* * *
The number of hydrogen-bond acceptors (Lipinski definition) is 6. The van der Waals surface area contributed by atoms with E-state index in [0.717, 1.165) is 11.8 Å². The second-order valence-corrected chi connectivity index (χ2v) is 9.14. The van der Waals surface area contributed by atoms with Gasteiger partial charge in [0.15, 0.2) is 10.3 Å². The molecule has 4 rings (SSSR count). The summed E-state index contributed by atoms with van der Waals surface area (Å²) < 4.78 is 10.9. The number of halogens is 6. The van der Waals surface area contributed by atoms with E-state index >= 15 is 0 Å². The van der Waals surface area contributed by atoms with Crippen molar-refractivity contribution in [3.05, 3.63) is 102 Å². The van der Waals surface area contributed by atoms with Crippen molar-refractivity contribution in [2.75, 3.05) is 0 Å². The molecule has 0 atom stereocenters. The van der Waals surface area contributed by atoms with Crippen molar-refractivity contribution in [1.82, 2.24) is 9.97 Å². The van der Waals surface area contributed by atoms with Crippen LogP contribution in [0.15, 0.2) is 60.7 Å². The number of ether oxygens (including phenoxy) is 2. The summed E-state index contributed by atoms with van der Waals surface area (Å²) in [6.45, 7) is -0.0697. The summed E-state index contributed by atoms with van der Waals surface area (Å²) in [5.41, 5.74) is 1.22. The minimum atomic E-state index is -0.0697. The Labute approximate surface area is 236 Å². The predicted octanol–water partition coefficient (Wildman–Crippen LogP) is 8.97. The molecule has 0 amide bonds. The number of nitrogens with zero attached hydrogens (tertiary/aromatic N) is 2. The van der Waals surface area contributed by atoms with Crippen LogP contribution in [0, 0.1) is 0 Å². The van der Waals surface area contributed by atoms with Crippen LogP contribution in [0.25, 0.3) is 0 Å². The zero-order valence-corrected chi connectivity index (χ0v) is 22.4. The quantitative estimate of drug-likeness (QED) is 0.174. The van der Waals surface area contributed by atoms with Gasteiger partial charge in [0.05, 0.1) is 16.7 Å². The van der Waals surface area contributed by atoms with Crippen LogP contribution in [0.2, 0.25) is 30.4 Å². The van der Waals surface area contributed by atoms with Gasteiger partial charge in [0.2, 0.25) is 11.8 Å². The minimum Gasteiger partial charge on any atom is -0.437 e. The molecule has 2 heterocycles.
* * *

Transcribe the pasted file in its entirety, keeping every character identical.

The number of hydrogen-bond acceptors (Lipinski definition) is 6. The van der Waals surface area contributed by atoms with E-state index in [0.717, 1.165) is 11.8 Å². The second-order valence-corrected chi connectivity index (χ2v) is 9.14. The van der Waals surface area contributed by atoms with Gasteiger partial charge in [0.15, 0.2) is 10.3 Å². The molecule has 4 rings (SSSR count). The summed E-state index contributed by atoms with van der Waals surface area (Å²) < 4.78 is 10.9. The number of halogens is 6. The van der Waals surface area contributed by atoms with E-state index >= 15 is 0 Å². The van der Waals surface area contributed by atoms with Crippen molar-refractivity contribution in [3.05, 3.63) is 102 Å². The van der Waals surface area contributed by atoms with Crippen molar-refractivity contribution in [2.75, 3.05) is 0 Å². The molecule has 0 atom stereocenters. The van der Waals surface area contributed by atoms with Crippen molar-refractivity contribution in [1.82, 2.24) is 9.97 Å². The van der Waals surface area contributed by atoms with Crippen LogP contribution in [0.15, 0.2) is 60.7 Å². The number of ether oxygens (including phenoxy) is 2. The summed E-state index contributed by atoms with van der Waals surface area (Å²) in [6.45, 7) is -0.0697. The summed E-state index contributed by atoms with van der Waals surface area (Å²) in [5.41, 5.74) is 1.22. The minimum atomic E-state index is -0.0697. The Labute approximate surface area is 236 Å². The predicted octanol–water partition coefficient (Wildman–Crippen LogP) is 8.97. The molecule has 0 amide bonds. The number of nitrogens with zero attached hydrogens (tertiary/aromatic N) is 2. The van der Waals surface area contributed by atoms with Crippen LogP contribution in [0, 0.1) is 0 Å². The van der Waals surface area contributed by atoms with Crippen LogP contribution in [0.25, 0.3) is 0 Å². The zero-order valence-corrected chi connectivity index (χ0v) is 22.4. The quantitative estimate of drug-likeness (QED) is 0.174. The van der Waals surface area contributed by atoms with Gasteiger partial charge in [0.05, 0.1) is 16.7 Å². The van der Waals surface area contributed by atoms with Crippen LogP contribution in [0.2, 0.25) is 30.4 Å². The van der Waals surface area contributed by atoms with Gasteiger partial charge in [0.2, 0.25) is 11.8 Å². The minimum Gasteiger partial charge on any atom is -0.437 e. The molecule has 2 heterocycles.